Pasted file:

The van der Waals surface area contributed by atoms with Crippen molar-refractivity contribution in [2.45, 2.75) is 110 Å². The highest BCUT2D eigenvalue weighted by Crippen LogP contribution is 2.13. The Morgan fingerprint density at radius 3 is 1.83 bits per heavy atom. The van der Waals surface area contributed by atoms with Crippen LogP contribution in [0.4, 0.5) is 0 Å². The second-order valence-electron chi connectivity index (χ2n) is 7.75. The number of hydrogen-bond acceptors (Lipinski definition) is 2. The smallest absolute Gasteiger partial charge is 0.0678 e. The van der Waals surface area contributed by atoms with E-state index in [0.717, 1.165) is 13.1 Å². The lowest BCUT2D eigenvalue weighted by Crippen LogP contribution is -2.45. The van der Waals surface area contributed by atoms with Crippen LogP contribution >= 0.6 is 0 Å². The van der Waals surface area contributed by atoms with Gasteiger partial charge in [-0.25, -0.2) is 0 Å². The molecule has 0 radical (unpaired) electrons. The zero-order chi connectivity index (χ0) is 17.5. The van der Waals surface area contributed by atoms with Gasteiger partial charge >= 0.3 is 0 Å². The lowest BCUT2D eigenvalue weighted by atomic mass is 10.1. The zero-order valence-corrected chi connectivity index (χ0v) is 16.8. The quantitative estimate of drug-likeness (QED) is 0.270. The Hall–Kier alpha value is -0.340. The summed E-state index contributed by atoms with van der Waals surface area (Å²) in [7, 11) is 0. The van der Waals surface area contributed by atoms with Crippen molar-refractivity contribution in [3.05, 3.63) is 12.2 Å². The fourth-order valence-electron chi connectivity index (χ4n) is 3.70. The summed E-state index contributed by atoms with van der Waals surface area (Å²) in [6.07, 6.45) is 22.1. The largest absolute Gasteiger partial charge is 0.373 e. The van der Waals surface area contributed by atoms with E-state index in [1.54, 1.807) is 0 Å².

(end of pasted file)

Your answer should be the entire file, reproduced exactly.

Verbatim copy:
The van der Waals surface area contributed by atoms with Crippen molar-refractivity contribution in [2.45, 2.75) is 110 Å². The highest BCUT2D eigenvalue weighted by Crippen LogP contribution is 2.13. The Morgan fingerprint density at radius 3 is 1.83 bits per heavy atom. The van der Waals surface area contributed by atoms with Crippen LogP contribution in [0.4, 0.5) is 0 Å². The second-order valence-electron chi connectivity index (χ2n) is 7.75. The number of hydrogen-bond acceptors (Lipinski definition) is 2. The smallest absolute Gasteiger partial charge is 0.0678 e. The van der Waals surface area contributed by atoms with E-state index in [0.717, 1.165) is 13.1 Å². The lowest BCUT2D eigenvalue weighted by Crippen LogP contribution is -2.45. The van der Waals surface area contributed by atoms with Crippen LogP contribution >= 0.6 is 0 Å². The van der Waals surface area contributed by atoms with Gasteiger partial charge in [-0.25, -0.2) is 0 Å². The molecule has 0 radical (unpaired) electrons. The zero-order chi connectivity index (χ0) is 17.5. The van der Waals surface area contributed by atoms with Gasteiger partial charge >= 0.3 is 0 Å². The lowest BCUT2D eigenvalue weighted by atomic mass is 10.1. The zero-order valence-corrected chi connectivity index (χ0v) is 16.8. The quantitative estimate of drug-likeness (QED) is 0.270. The Hall–Kier alpha value is -0.340. The summed E-state index contributed by atoms with van der Waals surface area (Å²) in [7, 11) is 0. The van der Waals surface area contributed by atoms with Crippen molar-refractivity contribution in [3.05, 3.63) is 12.2 Å². The fourth-order valence-electron chi connectivity index (χ4n) is 3.70. The summed E-state index contributed by atoms with van der Waals surface area (Å²) in [6.07, 6.45) is 22.1. The largest absolute Gasteiger partial charge is 0.373 e. The van der Waals surface area contributed by atoms with E-state index in [1.54, 1.807) is 0 Å².